Girl, nine, suffers 'acid-like' burns from sunscreen says mother

Louise Nickles and Olivia Bennett Image copyright Louise Nickles
Image caption Louise Nickles says she applied the sunscreen to her daughter Olivia when they were on holiday in Mexico

A nine-year-old girl looks like "someone's sprayed acid on her" after using a popular sunscreen, her mother has claimed.

Louise Nickles, from Exeter, said she applied Banana Boat Ultramist Kids SPF 50 to her daughter Olivia Bennett while they were on holiday in Mexico in June.

Ms Nickles said her daughter's legs broke out in blisters and is calling for the product to be removed.

Banana Boat said it stood by "the quality" of its products.

The firm said its products "undergo rigorous internal and independent testing to ensure they are appropriately labelled, including for SPF, and meet all relevant regulations".

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A GP in Devon subsequently gave Olivia moisturiser and a steroid cream and warned she may be left scarred.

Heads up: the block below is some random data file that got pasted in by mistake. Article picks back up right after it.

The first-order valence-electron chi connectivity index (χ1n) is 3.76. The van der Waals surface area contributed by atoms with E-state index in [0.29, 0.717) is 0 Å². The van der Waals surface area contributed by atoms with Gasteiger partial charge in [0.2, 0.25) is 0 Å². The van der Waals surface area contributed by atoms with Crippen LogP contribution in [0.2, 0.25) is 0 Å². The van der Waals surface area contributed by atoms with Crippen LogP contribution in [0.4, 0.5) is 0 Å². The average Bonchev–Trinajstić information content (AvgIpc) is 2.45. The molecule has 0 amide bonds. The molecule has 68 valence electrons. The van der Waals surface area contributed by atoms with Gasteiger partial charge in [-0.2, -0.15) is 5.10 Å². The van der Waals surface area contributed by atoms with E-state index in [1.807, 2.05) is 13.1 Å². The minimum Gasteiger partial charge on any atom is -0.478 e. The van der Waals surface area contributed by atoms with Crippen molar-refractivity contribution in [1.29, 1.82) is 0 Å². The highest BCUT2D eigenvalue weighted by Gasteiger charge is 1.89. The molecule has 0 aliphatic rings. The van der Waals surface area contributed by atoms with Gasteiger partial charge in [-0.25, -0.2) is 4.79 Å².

Ms Nickles said: "I really want it just taken off the shelves, and for other people to be aware of it."

Image copyright Louise Nickles
Image caption Olivia Bennett was allegedly left with burns and blisters on her legs after using the sunscreen

She has instructed solicitors to consider whether she could take legal action against the company.

Another mother, Krista Temple, from Ohio in the US, said her six-year-old son's skin became "red and bumpy" after using the same sunscreen.

She said it had taken "almost a week" for the reaction to die down.

A spokesman for Banana Boat said it was speaking to the family "to receive all the necessary product information so the origin and source of the product purchased in Mexico can be verified".

The spokesman said: "Consumers can rest assured that all Banana Boat sun care products are formulated to be safe and effective when used as directed by the product label."

Several Banana Boat sun care products were voluntarily withdrawn from shelves in the US in 2012 by Energizer Holdings Inc due to a potential risk of the product igniting on the user's skin if it came into contact with a source of ignition before the product was completely dry.

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